17 November 2014

Driving into the Sun by Dev Bentham

 Bad choices. We all make them, some more than others. Dusty’s choices have left him unemployed, broke and practically homeless. Despite the major issues he has with his family, his only rational choice is to sell everything and move into his parents’ basement. At thirty. Looking for a ride west, he answers a phone ad. The voice at the other end of the line flows like dark, rich honey. Finally something to look forward to—listening to Joe’s voice all the way from Illinois to Idaho.

Rather than the hip crooner of Dusty’s fantasies, Joe turns out to look more like a panhandler. Is that because Joe dresses down, or are Dusty’s preconceptions about Native Americans clouding his vision? Joe is silent more often than not. He has a complicated past and still has amends to make. But he is ready to move on. Dusty feels trapped. Two damaged men, one small car driving two thousand miles into the sun—sometimes things need to break down before they can get fixed.
Driving into the Sun is an absolutely beautiful love story: both external love between two people and internal love – learning to love yourself. Dusty is not in a good place in his life. He’s been unemployed for a year, ever since he lost his job in the financial industry and his boyfriend because his boyfriend was stealing peoples’ money. He feels he has no other choice but to move back home with his parents and hope that his brother will give him a job – not an exciting prospect as his father is homophobic and has not made his disappointment and dislike of Dusty’s sexuality a secret. But what’s a guy to do when it’s clear that his life has become a series of bad choices, one right after the other?

While Dusty does make a really bad choice to hang out with Ryder at the beginning of the road trip instead of staying with Joe, the “bad choices” that have put him in the situation where he feels like he has to go home is the choice of falling in love and trusting that the person he loves has his best interest at heart. Personally I don’t think that qualifies as a bad choice; rather it is a reflection on the other person’s character if they take something as important as love and misuse it. Unlike a lot of people, Dusty learns from his actual bad choices. Instead of whining about how unfair life is – and if anyone deserves to do that it’s Dusty – he sees his mistakes as the life lessons they are and resolves to do better.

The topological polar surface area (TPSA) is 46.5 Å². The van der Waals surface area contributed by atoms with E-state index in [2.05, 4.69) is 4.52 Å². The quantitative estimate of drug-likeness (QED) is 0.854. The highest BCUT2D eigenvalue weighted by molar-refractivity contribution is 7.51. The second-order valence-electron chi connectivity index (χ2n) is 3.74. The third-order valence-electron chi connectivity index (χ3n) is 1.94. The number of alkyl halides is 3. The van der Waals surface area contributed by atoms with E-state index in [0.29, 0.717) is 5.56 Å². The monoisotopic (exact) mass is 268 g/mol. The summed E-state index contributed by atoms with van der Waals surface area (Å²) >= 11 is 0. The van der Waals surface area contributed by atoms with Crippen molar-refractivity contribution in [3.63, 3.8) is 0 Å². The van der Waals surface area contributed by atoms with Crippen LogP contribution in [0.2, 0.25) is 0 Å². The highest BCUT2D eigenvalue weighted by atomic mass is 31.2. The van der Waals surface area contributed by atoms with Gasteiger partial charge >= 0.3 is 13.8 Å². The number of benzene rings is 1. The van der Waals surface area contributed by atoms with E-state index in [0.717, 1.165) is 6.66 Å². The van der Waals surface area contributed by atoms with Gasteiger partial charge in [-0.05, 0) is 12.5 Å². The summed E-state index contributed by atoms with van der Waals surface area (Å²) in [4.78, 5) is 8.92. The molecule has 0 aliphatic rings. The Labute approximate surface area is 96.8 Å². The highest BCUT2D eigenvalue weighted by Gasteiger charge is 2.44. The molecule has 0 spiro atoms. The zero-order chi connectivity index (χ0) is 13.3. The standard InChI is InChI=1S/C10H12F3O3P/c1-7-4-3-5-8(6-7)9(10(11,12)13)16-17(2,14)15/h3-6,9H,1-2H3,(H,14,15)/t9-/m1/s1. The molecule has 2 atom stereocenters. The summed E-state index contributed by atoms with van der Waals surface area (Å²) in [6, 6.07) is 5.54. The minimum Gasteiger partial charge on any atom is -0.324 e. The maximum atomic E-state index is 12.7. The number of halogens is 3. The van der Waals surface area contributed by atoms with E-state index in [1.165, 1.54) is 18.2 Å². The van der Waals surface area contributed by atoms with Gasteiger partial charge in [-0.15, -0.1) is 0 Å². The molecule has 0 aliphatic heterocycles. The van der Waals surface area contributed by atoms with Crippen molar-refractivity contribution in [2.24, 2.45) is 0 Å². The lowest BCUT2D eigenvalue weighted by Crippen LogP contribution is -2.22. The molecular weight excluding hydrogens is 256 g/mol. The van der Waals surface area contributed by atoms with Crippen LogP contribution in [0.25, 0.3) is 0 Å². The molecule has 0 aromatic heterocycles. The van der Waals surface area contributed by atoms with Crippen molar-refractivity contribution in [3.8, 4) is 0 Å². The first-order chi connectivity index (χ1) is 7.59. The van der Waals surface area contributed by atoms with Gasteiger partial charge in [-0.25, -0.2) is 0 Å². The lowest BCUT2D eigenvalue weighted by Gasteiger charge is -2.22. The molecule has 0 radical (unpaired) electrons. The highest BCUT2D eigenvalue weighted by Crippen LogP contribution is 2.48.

It’s because of this that he finds himself quickly falling for Joe. After the fiasco with Charles, Dusty swore off men because he knew that he wasn’t the kind of guy who could separate sex from love and he just couldn’t go there again. But Joe’s actions spoke far louder than words (and not just because Joe wasn’t all that talkative), and Dusty found himself falling for Joe and I can’t fault him there. I loved the dynamic between Dusty and Joe. Even though they were only together for a couple of weeks, they got to know each other gradually. That may sound contradictory, but anyone who has ever been on a road trip knows that you get the real version of the person you’re with after a couple of days. I enjoyed witnessing their relationship develop and how Dusty helped Joe as much as Joe helped him. The sex scenes between Dusty and Joe are not only hot, but emotionally moving as well. But my favorite part of the book was when Dusty actually listened to what the people in his life were telling him, especially at his parents’ anniversary party, and made the decision to start his life over. Driving into the Sun is a book that I know I will read again. Ms. Bentham has done an excellent job in weaving Dusty and Joe’s tale and I look forward to checking out more of her work. 


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